Summer Internship a Two-Way StreetPosted on Monday, July 14th, 2014 by Casey Mahoney
In Interns, tagged in Tags: materials, projects
Affinis Corp is excited to be hosting two interns this summer. We love the opportunity to add fresh perspectives to our team and to share our expertise with the up-and-coming professionals. Check back for updates from both of them on how the summer is going.
Before I started at Affinis, I was aware of the great working relationship among co-workers. This was apparent during the interview process when I was told I would be working in all the different service areas Affinis offers. Organizing this sort of collaborative internship takes a lot of coordination between work groups. I was still caught off guard when the president, Rick Worrel, stopped by my desk at the end of my first day to ask how it went. Affinis doesn’t have the stereotypical hierarchy most firms have. As a co-worker you are not just a part of the human resources, marketing, surveying, or engineering teams; you are part of the projects, and everyone is expected to perform at varsity level.
I primarily work for Kristen Leathers, and have had the opportunity to attend a bid opening, utility meeting where construction arrangements were discussed, and a field visit to discuss slope considerations during construction. I have prepared project manuals, Storm Water Pollution Prevention Plans (SWPPP), and reviewed plans for quantity checks. With the collaborative mindset of Affinis, I have also worked on a traffic count, camera plan design in AutoCAD, and access road design in MicroStation.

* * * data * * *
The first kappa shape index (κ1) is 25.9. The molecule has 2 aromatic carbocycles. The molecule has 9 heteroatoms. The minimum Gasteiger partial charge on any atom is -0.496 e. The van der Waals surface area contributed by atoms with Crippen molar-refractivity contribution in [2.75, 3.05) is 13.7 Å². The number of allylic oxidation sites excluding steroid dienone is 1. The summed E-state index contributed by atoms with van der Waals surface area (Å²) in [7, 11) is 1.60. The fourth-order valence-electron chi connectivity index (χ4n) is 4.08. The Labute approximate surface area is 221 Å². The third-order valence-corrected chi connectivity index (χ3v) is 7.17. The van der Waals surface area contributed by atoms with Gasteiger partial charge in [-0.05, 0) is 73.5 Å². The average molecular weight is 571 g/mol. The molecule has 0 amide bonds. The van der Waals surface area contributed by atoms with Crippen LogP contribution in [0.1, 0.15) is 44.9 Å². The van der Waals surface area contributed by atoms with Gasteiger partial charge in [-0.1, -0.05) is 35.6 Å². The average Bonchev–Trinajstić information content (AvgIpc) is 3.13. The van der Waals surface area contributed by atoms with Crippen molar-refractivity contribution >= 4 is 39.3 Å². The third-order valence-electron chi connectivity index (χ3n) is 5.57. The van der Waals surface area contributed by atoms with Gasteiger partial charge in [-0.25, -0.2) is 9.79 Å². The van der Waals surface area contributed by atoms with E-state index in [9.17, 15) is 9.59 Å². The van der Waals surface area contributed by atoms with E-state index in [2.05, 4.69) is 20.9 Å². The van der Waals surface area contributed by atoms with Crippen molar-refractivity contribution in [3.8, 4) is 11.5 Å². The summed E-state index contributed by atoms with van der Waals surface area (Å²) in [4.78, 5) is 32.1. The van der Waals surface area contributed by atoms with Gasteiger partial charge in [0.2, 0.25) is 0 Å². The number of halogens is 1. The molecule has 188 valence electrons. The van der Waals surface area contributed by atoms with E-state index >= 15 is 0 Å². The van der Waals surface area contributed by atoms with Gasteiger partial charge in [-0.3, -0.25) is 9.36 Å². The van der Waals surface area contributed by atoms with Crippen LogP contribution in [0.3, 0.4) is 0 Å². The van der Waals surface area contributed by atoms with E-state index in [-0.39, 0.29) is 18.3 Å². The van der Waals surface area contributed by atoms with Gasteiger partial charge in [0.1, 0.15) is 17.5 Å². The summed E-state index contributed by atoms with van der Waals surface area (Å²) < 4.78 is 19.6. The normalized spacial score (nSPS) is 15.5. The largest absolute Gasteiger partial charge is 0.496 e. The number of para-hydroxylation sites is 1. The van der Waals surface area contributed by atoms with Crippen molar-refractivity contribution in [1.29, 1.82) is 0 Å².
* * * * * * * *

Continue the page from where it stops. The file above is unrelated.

At first, I thought that my working on so many different projects was a simple matter of efficiency, applying the available resources where they are needed. After returning from the traffic count, Kurt Rotering explained how the numbers would be used. I was impressed he took the time to do this, but then he continued to explain all traffic related services Affinis offers. I learned Affinis’s goal wasn’t just efficiency, but also education and collaboration. This is especially refreshing not only as an intern, but for the company as a whole. It reflects a passion for the work we do, more than just cranking out plans, but a real interest in how the different aspects of a project come together to better serve the community affected.
I am going into my final year at Kansas State University for civil engineering and I feel like I owe Affinis $800 in tuition for teaching me MicroStation. The commitment to helping us make the most of our internships by exposing us to a variety of projects and project types is such a valuable asset for my future.
This emphasis on teamwork and education implies the overall goal of being a company distinguished by quality. I look forward to spending the summer working towards this goal by learning and being part of the Affinis team.